Portrait of Fergus -My process. Part One

In preparation for my exhibit at the https://dogloversshow.com.au/melbourne/,I need to paint examples of my work for the visitors to see what I do. I thought it might be interesting to document my painting process from start to finish.


Reference photo for RUFUS

This is my reference photo of a beautiful shaggy dog I recently met outside the local IGA supermarket. His owner gave me permission to photograph him – so I did. What a beauty! Part Irish Wolf Hound, part Bull Mastiff. Full blooded gentle giant, and so handsome in his own shaggy way. How could I resit that lovely smile? I didn’t get to know what his real name is, so I have named him FERGUS

Masking the edges

I like my paintings to have a crisp, white edge. it is just my preference because I like the way it looks on the wall. I have found that masking the edge of the canvas goes a long way in keeping the edges clean. It is effective to brush a coat of acrylic binder on first and let it dry thoroughly before putting on the tape. This acts as a barrier, and I have discovered that less paint seems to want to leak under the tape. The tape needs to be smoothed down evenly – especially on the painting edge.

Massaging the canvas

Starting a painting on a blank canvas puts me off, as the white is the lightest tone. I prefer to put a bit of paint down to give the canvas a bit more priming on top of the gesso. It also  gives me a mid tone to work with.

opal-pastro-art-blog-reference- lightened
Grid made on Ipad – lightened to see the details in darker areas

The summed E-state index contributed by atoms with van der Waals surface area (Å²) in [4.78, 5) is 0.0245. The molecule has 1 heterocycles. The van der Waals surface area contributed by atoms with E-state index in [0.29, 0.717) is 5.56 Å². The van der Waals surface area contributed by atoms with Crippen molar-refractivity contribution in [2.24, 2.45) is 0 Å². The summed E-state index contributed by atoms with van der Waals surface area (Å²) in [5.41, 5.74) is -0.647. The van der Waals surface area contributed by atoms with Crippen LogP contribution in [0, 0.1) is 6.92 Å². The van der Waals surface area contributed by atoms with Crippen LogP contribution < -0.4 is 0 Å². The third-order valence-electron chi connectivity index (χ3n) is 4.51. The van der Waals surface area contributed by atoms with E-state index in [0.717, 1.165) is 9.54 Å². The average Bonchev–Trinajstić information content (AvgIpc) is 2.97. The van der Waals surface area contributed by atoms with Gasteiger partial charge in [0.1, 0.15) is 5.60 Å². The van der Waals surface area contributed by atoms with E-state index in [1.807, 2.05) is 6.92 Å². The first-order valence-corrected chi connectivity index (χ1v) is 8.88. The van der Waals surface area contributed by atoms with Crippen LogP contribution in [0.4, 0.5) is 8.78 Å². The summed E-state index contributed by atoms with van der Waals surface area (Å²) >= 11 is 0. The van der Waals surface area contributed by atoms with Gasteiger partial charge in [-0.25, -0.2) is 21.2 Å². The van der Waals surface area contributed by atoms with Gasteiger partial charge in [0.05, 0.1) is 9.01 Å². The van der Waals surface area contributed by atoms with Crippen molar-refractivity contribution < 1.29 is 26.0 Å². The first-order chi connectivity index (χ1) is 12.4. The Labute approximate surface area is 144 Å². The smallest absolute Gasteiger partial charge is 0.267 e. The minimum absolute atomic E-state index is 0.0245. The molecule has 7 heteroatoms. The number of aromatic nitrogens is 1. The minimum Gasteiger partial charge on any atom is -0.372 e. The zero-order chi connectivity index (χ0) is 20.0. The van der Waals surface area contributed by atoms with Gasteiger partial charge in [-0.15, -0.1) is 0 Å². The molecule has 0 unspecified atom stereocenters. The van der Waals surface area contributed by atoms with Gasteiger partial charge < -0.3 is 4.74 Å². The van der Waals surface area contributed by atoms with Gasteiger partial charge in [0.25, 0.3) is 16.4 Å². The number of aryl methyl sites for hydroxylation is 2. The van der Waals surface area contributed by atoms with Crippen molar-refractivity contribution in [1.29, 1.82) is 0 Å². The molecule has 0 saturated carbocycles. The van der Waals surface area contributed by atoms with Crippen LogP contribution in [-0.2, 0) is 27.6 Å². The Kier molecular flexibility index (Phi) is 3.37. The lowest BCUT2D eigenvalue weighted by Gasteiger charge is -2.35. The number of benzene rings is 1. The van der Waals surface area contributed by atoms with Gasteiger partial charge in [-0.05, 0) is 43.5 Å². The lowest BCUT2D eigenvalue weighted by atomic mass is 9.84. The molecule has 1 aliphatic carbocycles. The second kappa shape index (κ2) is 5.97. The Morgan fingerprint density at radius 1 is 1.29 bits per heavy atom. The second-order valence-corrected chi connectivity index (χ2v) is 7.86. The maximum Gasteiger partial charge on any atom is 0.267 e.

Because I’m working with likeness and photos, it works for me to use a grid system. I have a grid app on my iPad which is great. Once the composition is loaded onto the grid and saved, I can enlarge or change the lighting etc as I require during painting. It is particularly handy doing the detailed dark areas, such as eyes and nose, as I can lighten on the ipad and see the details.

Outline charcoaled in using the grid system


Next I grid up the canvas and charcoal in the outlines and contour lines. The more accurate I am here, the more time saved later on.


FERGUS Eyes, Nose and tonal values in.

Now it is time to paint. I began blocking in the values of tone with a mix of blue black and burnt sienna. This gives me a lovely rich black – dark bluey grey.

Then I like to make a start on the personal details – eyes, nose and mouth. At this stage, I’ve got these feature going OK. I’m always mindful of my light source and my edges. These two factors are vital in giving a subject volume and depth.

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